This past week I had the opportunity to spend time at a weight loss center, wound clinic, and also in medical telemetry and ICU. I am sure you all have heard of weight loss surgeries (more appropriately called bariatric surgeries) by now and while it may seem like a quick and easy fix… it is far from that. Even though the majority of these surgeries are preformed laparoscopically, no surgery comes without some risk. At this particular center the surgeons performed three different bariatric surgeries: Laparoscopic Adjustable Gastric Banding (LABG), Laparoscopic Sleeve Gastrectomy, and Roux-en-Y Gastric Bypass (RYGB).
What is the role of an RD when it comes to bariatric surgeries?
Bariatric surgeries all require a dramatic lifestyle change. Dietitians are responsible for conducting an initial nutritional screening to ensure that the client is suitable for surgery. If the patient is not willing to change their diet then they will not be allowed to undergo surgery due to the danger it could cause. Dietitians are also used to explain and educate the patient on the bariatric diet prior to surgery and participate in follow-up appointments with patients as needed. Here is just a brief overview of some of the dietary changes one must undergo after surgery.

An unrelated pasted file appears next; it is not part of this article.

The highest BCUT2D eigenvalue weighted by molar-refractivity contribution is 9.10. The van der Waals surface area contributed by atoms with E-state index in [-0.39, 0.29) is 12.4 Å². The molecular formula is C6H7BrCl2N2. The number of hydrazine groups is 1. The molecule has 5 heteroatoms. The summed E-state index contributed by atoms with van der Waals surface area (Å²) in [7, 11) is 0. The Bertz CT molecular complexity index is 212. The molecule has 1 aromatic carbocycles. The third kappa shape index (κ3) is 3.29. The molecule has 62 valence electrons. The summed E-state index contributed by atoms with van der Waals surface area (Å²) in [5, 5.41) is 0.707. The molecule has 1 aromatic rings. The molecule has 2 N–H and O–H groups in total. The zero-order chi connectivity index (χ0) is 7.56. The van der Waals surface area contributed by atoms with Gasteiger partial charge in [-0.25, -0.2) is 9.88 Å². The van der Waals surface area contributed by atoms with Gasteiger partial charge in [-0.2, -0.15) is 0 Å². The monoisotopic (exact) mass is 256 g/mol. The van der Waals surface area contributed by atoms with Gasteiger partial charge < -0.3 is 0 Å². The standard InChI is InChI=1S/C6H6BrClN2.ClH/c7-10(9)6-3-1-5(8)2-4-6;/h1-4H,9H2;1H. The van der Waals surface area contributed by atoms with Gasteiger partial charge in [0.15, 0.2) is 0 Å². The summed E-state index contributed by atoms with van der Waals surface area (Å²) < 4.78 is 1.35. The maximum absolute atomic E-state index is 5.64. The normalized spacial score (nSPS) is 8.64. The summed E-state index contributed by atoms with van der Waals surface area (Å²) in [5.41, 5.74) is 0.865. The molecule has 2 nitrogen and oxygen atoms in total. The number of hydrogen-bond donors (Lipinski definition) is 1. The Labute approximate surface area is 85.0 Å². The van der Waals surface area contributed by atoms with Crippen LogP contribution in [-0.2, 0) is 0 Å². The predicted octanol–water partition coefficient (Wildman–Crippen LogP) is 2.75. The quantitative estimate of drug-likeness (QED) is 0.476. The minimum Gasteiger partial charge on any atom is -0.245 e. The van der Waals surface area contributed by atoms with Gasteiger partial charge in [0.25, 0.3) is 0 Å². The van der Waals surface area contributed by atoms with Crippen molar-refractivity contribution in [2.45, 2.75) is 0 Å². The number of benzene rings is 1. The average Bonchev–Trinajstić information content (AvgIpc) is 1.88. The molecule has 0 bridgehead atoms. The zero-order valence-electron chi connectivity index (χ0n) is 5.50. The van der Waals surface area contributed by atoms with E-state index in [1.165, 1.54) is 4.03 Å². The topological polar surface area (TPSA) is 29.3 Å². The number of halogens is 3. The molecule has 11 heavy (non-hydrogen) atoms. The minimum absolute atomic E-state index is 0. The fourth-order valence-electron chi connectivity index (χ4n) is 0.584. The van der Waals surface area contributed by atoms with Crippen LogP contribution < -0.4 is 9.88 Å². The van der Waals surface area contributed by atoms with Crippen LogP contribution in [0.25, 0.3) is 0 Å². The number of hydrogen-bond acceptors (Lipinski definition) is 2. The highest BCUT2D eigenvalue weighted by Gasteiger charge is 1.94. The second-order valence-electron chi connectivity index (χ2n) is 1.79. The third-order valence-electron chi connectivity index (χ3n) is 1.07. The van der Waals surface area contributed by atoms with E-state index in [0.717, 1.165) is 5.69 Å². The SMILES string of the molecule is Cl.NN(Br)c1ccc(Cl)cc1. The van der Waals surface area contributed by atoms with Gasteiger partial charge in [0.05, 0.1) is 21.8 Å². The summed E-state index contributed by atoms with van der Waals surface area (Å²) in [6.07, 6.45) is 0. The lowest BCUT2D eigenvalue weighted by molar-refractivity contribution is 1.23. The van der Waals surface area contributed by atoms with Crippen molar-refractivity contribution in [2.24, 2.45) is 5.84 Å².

- Advance diet as tolerated from clear liquids to puree/soft foods to solids post surgery – this typically takes at least one month.
- Eat slowly – it should take 20-30 minutes to finish a meal!
- Always sip liquids, NEVER chug! You should drink about 1 oz. every 15 minutes.
- Chew slowly and thoroughly before swallowing
- Avoid sugary foods to prevent “Dumping Syndrome”
- Limit fat intake – fats slow the digestion process which can lead to nausea
- REMEMBER the stomach can only hold a few tablespoons immediately after surgery and will eventually hold up to 0.5-1 cup so you will need to eat less
- Drink at least 64 oz. fluid to prevent dehydration
- Do not drink fluid with meals – stop drinking 30 minutes before eating and wait until 30 minutes after to drink again
- Always eat your protein food first to make sure your protein intake is adequate
- Tolerance of dairy (lactose) may be altered so substitute a lactose-free dairy if needed
What does a typical menu look like for the first month after surgery once you are discharged?
Breakfast – 8:00AM:
- ¼ cup unsweetened applesauce
- ¼ – ½ cup non fat cottage cheese
Supplement – 10:00AM:
- ½ cup skim plus with 1 scoop of protein powder
Lunch – 12:00PM:
- ¼ – ½ cup blended soup
- ¼ cup tuna fish with low fat mayo
Snack – 2:00PM:
- ½ cup sugar free yogurt
- 1 sugar free popsicle
Dinner – 6:00PM:
- 1-2 oz. flaked fish
- ¼ cup puree vegetable